Upon reassembling the next semester for 2.75 (Precision Machine Design), taught by Alexander Slocum, the Neil and Jane Pappalardo Professor of Mechanical Engineering, the trio (now including Madden) began prototyping.
This class brings in physicians to pitch problems in the medical field; student teams then attempt to engineer solutions. One guest speaker, Matt Bianchi, who runs the sleep lab at Massachusetts General Hospital, offered an idea to diagnose sleep apnea at home, instead of in sleep labs.
“There was a need for something that was easier and simpler, which spurred a lot of the work we did with measuring sleep and respiration,” Darling says.
Inspired, the team took its wearable sensor concept and formed Rest Devices as a means of measuring respiration for sleep apnea diagnosis. A rather clunky first version of the technology followed: Conductive thread was sewn into a shirt’s fabric, and sensors that resembled “metallic chunks” were attached to the chest.
“It functioned amazingly, but wasn’t very practical,” Darling says.
A year of refining led to a sleeker design, with more robust and reliable sensors, along with sophisticated algorithms for monitoring breathing. Increasingly, however, during the company’s market research in early 2012, parents began asking for the technology for their babies.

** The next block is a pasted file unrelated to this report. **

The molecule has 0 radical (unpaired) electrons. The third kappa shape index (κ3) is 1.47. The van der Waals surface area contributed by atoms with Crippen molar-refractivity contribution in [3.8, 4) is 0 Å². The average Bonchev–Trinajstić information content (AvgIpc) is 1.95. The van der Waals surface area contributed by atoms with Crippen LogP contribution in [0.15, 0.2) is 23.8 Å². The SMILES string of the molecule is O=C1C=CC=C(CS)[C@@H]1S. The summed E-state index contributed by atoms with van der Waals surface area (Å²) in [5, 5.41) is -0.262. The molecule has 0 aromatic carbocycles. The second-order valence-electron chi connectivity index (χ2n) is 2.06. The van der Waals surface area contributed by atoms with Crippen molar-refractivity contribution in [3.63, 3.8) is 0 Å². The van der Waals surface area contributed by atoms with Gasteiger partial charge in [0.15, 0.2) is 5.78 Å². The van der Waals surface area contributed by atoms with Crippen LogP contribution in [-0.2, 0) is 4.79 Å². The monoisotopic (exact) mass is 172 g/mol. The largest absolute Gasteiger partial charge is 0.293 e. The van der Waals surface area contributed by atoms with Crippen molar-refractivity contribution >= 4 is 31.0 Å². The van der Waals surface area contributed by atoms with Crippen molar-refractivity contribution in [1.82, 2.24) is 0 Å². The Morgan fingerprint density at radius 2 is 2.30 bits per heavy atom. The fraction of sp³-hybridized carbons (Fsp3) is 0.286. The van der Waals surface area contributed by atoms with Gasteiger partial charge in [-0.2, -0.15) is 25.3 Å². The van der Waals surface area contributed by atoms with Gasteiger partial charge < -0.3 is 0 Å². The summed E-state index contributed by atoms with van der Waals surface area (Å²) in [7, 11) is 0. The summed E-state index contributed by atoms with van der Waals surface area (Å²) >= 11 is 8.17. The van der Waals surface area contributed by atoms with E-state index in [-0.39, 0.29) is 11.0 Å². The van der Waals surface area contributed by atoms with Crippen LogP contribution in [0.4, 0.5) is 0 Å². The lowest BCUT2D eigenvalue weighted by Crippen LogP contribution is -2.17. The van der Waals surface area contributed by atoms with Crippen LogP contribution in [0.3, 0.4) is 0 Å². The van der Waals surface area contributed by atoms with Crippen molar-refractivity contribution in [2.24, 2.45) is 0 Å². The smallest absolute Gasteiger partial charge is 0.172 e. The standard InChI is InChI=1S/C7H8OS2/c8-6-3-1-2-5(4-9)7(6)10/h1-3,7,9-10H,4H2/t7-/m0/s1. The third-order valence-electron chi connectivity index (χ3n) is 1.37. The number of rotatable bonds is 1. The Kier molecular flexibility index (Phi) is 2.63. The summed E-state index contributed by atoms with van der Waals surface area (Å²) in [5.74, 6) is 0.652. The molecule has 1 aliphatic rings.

“Almost every parent we talked to had the same motion of checking on their child, by going in and putting a hand on their chest or under their nose to see if they were breathing,” Darling explains. “We saw that there was an unmet need.”
They also saw that their technology, which was integrated into comfortable clothing, would work for new parents.
“Everyone puts a shirt on everyday, and it’s the same in the baby space: Almost every child is in a onesie every day. It’s something the parents are really used to and already in their routine,” Darling says. “Once we saw it wasn’t a device you had to add to your routine, we saw it was marketable.”
The company has been focused solely on the “baby space” since, with plans to develop more technology to fill out its “Nursery 2.0” product line.
Despite its medical-device roots, the Mimo is not designed to prevent, diagnose, or gather data on childhood ailments and conditions such as Sudden Infant Death Syndrome (SIDS), Darling cautions. That said, he adds, there is possibility for that down the road: “We know SIDS, for instance, is a big worry for parents,” Darling says. “In the future a medical device is something we’re interested in, but not quite yet.”